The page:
(Originally posted on January 12, 2013 at I Dig Your Girlfriend.)
I am not out at work.
A handful of my co-workers are also friends with me on Facebook, and they’re bombarded with my truth on pretty much a daily basis. My super gay life is all I talk about on the Internet these days. But most of the people I work with don’t know I’m gay. Some of them may suspect, I suppose, but they haven’t received any sort of confirmation from me.
My non-work friends are surprised when I tell them this. Some of them can’t fathom the idea of a person knowing me and not knowing that I’m a big lez. To them, my gayness is a blinding rainbow beacon, unwavering and undeniable. “Have they not seen you walk?” they ask.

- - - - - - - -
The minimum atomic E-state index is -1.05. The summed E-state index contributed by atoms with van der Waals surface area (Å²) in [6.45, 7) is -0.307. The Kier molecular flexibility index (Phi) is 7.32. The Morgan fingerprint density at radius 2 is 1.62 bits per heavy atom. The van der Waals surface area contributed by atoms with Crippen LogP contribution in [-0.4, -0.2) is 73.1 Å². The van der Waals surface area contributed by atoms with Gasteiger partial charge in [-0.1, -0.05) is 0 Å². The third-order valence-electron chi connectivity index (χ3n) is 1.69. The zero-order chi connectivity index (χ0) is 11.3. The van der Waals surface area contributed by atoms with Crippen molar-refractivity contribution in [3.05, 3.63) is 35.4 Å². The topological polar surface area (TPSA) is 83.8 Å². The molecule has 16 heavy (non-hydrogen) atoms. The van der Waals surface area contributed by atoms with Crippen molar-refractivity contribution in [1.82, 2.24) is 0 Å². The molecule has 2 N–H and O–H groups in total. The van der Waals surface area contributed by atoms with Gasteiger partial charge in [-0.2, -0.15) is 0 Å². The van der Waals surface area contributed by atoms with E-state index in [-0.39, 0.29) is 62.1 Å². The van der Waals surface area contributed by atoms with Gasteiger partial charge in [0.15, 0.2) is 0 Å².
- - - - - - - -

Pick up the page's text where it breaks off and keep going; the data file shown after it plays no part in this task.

It’s a fair question.
Until recently, I wasn’t prone to oversharing. I took a passive approach to conversations, not volunteering any information I wasn’t directly asked for. This was a defense mechanism; a way to avoid being judged. And it carried over to small, stupid things, like not mentioning a TV show or band that I liked, for fear of being disagreed with or thought less of. One of the biggest driving forces in my life has always been my need to be liked. And a great way to do that is to sit back, observe, and mirror what people want to hear.
I’ve never liked being conspicuous. I’ve spent most of my life feeling completely different from everyone around me. And this feeling of alienation – of unbelonging – has often driven me to focus all of my energy on being unnoticed. On blending in.